It was at a brewery with our tour guide that I heard the bus where Chris McCandless—the ill-fated American nomad and subject of Jon Krakauer’s nonfiction book Into the Wild—was available to visit in Healy, Alaska.
I had read Into the Wild in college when I was first starting to consider the type of life I was looking to adopt once I escaped the walls of academia. I was hungering for adventure, and there was something that drew me specifically to McCandless, who had eschewed technology, society, and modernity.
It’s been 20 years since McCandless perished, but his story buried itself in my brain and remained there persistently as I experienced my own wild peregrinations. I might have forgotten the details of how he died, where his family was from, or how old he was when he passed, but the note of caution remained as a reminder to respect the natural world. And of course, I remembered the bus.
The real bus, the one where McCandless spent the last months of his life, was taken to the Museum of the North, where it would be made into a curated object for visitors. The bus that’s available for visiting in Healy is actually the prop from the film, Into the Wild. Most visitors seemed unaware that this convincing movie prop was not the actual bus, and with beers in hand, nearby bar patrons were snapping selfies and posting on social media.
As my husband and I grabbed a drink at the 49th State Brewery—a brewpub serving local fare and brews outside Denali National Park—we peered at the prop bus sitting in the parking lot in the ever-drizzling Alaskan rain. I peered over to gauge what visitors’ reactions were, which proved invariably mixed. Some bounded up the stairs to voyeuristically examine the props meant to match those of the real “Magic Bus” (Chris’s name for his home base), while others eyed it cautiously, as though his fate might rub off on them. It has for some.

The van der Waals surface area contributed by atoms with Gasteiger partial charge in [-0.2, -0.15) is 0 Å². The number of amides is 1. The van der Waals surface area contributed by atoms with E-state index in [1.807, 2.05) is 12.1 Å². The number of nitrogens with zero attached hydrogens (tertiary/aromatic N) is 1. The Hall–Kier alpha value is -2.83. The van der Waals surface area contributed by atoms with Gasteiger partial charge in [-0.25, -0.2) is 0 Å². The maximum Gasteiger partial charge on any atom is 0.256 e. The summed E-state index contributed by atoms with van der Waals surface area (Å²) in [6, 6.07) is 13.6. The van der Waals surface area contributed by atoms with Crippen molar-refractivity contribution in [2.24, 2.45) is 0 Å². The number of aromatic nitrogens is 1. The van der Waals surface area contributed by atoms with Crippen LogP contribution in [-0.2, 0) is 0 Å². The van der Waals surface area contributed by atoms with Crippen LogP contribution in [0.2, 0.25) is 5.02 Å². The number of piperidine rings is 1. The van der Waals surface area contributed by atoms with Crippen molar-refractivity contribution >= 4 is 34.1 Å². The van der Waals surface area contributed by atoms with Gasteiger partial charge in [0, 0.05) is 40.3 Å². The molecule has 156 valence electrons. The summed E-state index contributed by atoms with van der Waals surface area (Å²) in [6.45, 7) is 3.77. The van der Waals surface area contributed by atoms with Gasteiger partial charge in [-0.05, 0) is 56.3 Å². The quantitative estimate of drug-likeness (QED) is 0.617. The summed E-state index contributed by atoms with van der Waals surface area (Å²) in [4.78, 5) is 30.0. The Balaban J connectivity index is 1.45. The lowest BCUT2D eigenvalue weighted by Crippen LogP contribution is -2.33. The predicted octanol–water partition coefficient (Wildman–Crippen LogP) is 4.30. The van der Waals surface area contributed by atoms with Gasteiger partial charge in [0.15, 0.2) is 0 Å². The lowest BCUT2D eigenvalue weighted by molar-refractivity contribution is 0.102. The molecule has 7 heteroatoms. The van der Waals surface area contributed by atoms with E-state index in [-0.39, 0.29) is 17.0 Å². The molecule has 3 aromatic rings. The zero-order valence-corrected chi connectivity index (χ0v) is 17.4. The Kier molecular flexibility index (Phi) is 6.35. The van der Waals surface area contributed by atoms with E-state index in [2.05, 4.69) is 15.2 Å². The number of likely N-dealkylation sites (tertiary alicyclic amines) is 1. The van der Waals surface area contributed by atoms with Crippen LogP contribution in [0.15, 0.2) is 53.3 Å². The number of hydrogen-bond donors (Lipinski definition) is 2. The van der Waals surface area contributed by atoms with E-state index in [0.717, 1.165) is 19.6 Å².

While you would actively have to choose to suffer Chris’s fate by walking into the wild near Healy in order to view the bus, two admirers have died while making the trip while others have suffered from frostbite and near-drowning. Angela Linn, the senior collections manager at the Museum of the North, sees the bus as a memorial as well as a note of caution. “Lots of people disappear in Alaska every year,” says Linn. “Many people die while out connecting [with the outdoors] and doing what they love.”
Others, it seems, saw the bus as a trophy for their Instagram feeds. As I sat there sipping my beer, I couldn’t help but wonder what Chris would make of all of the increased tourism to a wild place like Denali after a global pandemic. What would he think about how he had inadvertently played a small-but-deadly part in that tourism? Chris was a known Luddite, equating the trappings of technology as proof that we humans are disconnected from a greater purpose. What would he think of today’s smartphones in our back pockets?
When his parents offered to purchase a new car for him as a graduation gift from college, Chris vehemently declined. He was happy with his aged and yellow Datsun, already starting to become a relic from another time in the ’90s. It seemed to me as though Chris might find his death becoming both a warning and an opportunity to bolster beer sales as a bit conflicting.
When asked about having the movie prop bus as an attraction, co-founder of 49th State Brewery, David McCarthy, doesn’t seem to mind that it was bringing in new visitors—no matter what those circumstances might be to attract patrons. “Life can be hard up here,” explains McCarthy. “Unfortunately, [Chris McCandless] paid the ultimate price for his adventure, but he went for it. That’s how we feel about 49th State, we are going to lean into challenges, and hopefully, that allows us to succeed.”